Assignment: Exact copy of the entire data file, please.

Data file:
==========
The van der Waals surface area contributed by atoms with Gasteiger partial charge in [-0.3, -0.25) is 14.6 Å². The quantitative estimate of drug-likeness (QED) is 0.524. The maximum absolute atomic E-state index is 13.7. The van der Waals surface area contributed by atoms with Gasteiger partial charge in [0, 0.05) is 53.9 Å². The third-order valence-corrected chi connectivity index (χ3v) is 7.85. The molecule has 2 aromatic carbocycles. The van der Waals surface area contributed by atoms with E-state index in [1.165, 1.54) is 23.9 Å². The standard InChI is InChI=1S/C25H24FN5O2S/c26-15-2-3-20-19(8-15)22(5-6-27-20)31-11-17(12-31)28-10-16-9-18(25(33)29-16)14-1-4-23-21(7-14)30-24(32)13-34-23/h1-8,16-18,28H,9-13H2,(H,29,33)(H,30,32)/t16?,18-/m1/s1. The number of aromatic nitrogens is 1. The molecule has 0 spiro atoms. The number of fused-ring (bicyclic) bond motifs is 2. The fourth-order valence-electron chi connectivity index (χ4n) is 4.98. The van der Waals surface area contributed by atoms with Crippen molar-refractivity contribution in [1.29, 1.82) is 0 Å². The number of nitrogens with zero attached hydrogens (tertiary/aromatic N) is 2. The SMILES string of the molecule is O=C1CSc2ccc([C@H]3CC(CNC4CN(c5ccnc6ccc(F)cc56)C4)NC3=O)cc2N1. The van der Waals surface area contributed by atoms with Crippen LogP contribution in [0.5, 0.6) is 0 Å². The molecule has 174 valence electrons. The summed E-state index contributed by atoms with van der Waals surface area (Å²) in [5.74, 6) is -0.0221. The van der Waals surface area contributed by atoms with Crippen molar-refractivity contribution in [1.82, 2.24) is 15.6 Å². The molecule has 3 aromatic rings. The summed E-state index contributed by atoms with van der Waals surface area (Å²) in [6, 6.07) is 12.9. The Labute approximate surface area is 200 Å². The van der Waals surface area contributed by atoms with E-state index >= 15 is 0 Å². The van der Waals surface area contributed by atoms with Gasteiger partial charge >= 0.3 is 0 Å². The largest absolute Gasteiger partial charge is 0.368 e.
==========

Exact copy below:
The van der Waals surface area contributed by atoms with Gasteiger partial charge in [-0.3, -0.25) is 14.6 Å². The quantitative estimate of drug-likeness (QED) is 0.524. The maximum absolute atomic E-state index is 13.7. The van der Waals surface area contributed by atoms with Gasteiger partial charge in [0, 0.05) is 53.9 Å². The third-order valence-corrected chi connectivity index (χ3v) is 7.85. The molecule has 2 aromatic carbocycles. The van der Waals surface area contributed by atoms with E-state index in [1.165, 1.54) is 23.9 Å². The standard InChI is InChI=1S/C25H24FN5O2S/c26-15-2-3-20-19(8-15)22(5-6-27-20)31-11-17(12-31)28-10-16-9-18(25(33)29-16)14-1-4-23-21(7-14)30-24(32)13-34-23/h1-8,16-18,28H,9-13H2,(H,29,33)(H,30,32)/t16?,18-/m1/s1. The number of aromatic nitrogens is 1. The molecule has 0 spiro atoms. The number of fused-ring (bicyclic) bond motifs is 2. The fourth-order valence-electron chi connectivity index (χ4n) is 4.98. The van der Waals surface area contributed by atoms with Crippen molar-refractivity contribution in [1.29, 1.82) is 0 Å². The number of nitrogens with zero attached hydrogens (tertiary/aromatic N) is 2. The SMILES string of the molecule is O=C1CSc2ccc([C@H]3CC(CNC4CN(c5ccnc6ccc(F)cc56)C4)NC3=O)cc2N1. The van der Waals surface area contributed by atoms with Crippen LogP contribution in [0.5, 0.6) is 0 Å². The molecule has 174 valence electrons. The summed E-state index contributed by atoms with van der Waals surface area (Å²) in [5.74, 6) is -0.0221. The van der Waals surface area contributed by atoms with Crippen molar-refractivity contribution in [1.82, 2.24) is 15.6 Å². The molecule has 3 aromatic rings. The summed E-state index contributed by atoms with van der Waals surface area (Å²) in [6, 6.07) is 12.9. The Labute approximate surface area is 200 Å². The van der Waals surface area contributed by atoms with E-state index >= 15 is 0 Å². The van der Waals surface area contributed by atoms with Gasteiger partial charge >= 0.3 is 0 Å². The largest absolute Gasteiger partial charge is 0.368 e.